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Dreamliner Could Face Extended Grounding



Poland’s national airline will not fly its Boeing 787 Dreamliners until October, citing “uncertainty” over the next generation airplane’s immediate future. That’s obviously a much longer window than analysts were anticipating.

“We want to carry our passangers in a forseeable and safe way,” a spokesman for the airline told the Associated Press.

The Dreamliner has been grounded since January 16 as a result of numerous problems – most notably an issue with its lithium ion batteries.

Japan Airways – one of the carriers which has had problems with the planes – has said it will not fly them again until at least March. Meanwhile last week Boeing informed customers to expect additional delays in the delivery of new planes.

“We have informed our customers expecting 787 deliveries in the near term that those aircraft either have been or are at risk of being delayed,” the company announced last Friday.

Boeing has delivered just 50 of the 800 Dreamliner orders it has received and is under tremendous pressure to turn a profit on the plane.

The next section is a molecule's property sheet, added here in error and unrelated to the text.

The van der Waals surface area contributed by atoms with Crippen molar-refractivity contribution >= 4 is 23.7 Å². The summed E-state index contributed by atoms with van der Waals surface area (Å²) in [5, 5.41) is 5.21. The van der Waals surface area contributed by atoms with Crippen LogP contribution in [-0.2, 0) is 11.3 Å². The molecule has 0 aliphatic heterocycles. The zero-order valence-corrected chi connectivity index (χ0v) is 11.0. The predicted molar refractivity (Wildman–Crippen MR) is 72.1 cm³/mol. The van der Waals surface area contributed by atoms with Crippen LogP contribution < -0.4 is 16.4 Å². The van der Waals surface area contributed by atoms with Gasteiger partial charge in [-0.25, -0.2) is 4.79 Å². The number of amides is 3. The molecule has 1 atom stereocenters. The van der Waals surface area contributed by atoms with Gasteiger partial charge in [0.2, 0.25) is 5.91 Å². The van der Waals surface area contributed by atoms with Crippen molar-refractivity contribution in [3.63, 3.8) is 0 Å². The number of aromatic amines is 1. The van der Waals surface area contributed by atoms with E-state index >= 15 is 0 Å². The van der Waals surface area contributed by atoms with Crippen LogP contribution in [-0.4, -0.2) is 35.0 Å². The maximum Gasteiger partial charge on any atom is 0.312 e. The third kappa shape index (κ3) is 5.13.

Originally scheduled for delivery in May of 2008, numerous design, supply and delivery problems pushed Dreamliner’s deadline back more than three years – causing numerous cancellations.

Why do we follow Boeing so closely? Well, South Carolina taxpayers shelled out hundreds of millions of dollars to lure a Dreamliner manufacturing facility to North Charleston, S.C. three years ago. The Palmetto State later lost out on its bid to build Boeing 737 Max planes – part of a deal the company cut with its labor union.

South Carolina politicians – led by Gov. Nikki Haley – have fawned over Boeing. In fact Haley repeatedly references Boeing in her speeches, referring to the Dreamliners produced in the Palmetto State as “Mack Daddy Planes.”

In addition to its massive state incentives package, Boeing also receives subsidies from the federal government via the U.S. Export-Import Bank, which gives foreign airlines a taxpayer-funded competitive advantage over U.S. carriers. The company also makes billions of dollars a year on defense contracts.